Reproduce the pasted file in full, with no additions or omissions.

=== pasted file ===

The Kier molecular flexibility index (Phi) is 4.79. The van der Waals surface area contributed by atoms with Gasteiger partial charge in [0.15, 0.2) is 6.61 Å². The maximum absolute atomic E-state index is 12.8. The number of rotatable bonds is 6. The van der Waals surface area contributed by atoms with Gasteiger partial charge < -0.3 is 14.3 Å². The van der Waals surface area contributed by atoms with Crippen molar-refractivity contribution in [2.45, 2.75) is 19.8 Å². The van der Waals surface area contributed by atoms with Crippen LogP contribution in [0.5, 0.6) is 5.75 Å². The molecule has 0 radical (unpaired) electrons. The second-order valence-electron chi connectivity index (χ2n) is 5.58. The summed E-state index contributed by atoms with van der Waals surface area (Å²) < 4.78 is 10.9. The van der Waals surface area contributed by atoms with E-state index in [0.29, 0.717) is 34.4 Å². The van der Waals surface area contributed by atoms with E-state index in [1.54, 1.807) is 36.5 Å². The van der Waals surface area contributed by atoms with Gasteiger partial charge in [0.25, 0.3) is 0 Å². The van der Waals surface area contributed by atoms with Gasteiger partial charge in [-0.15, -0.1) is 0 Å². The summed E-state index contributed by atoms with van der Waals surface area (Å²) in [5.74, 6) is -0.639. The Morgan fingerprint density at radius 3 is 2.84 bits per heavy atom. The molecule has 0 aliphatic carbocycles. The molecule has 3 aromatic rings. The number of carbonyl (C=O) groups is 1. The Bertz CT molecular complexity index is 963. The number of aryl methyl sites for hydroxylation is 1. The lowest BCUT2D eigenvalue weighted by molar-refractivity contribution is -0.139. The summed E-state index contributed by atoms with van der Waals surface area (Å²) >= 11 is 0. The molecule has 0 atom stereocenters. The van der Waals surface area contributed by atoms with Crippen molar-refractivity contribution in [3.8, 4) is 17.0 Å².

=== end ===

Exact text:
The Kier molecular flexibility index (Phi) is 4.79. The van der Waals surface area contributed by atoms with Gasteiger partial charge in [0.15, 0.2) is 6.61 Å². The maximum absolute atomic E-state index is 12.8. The number of rotatable bonds is 6. The van der Waals surface area contributed by atoms with Gasteiger partial charge < -0.3 is 14.3 Å². The van der Waals surface area contributed by atoms with Crippen molar-refractivity contribution in [2.45, 2.75) is 19.8 Å². The van der Waals surface area contributed by atoms with Crippen LogP contribution in [0.5, 0.6) is 5.75 Å². The molecule has 0 radical (unpaired) electrons. The second-order valence-electron chi connectivity index (χ2n) is 5.58. The summed E-state index contributed by atoms with van der Waals surface area (Å²) < 4.78 is 10.9. The van der Waals surface area contributed by atoms with E-state index in [0.29, 0.717) is 34.4 Å². The van der Waals surface area contributed by atoms with E-state index in [1.54, 1.807) is 36.5 Å². The van der Waals surface area contributed by atoms with Gasteiger partial charge in [0.25, 0.3) is 0 Å². The van der Waals surface area contributed by atoms with Gasteiger partial charge in [-0.15, -0.1) is 0 Å². The summed E-state index contributed by atoms with van der Waals surface area (Å²) in [5.74, 6) is -0.639. The Morgan fingerprint density at radius 3 is 2.84 bits per heavy atom. The molecule has 0 aliphatic carbocycles. The molecule has 3 aromatic rings. The number of carbonyl (C=O) groups is 1. The Bertz CT molecular complexity index is 963. The number of aryl methyl sites for hydroxylation is 1. The lowest BCUT2D eigenvalue weighted by molar-refractivity contribution is -0.139. The summed E-state index contributed by atoms with van der Waals surface area (Å²) >= 11 is 0. The molecule has 0 atom stereocenters. The van der Waals surface area contributed by atoms with Crippen molar-refractivity contribution in [3.8, 4) is 17.0 Å².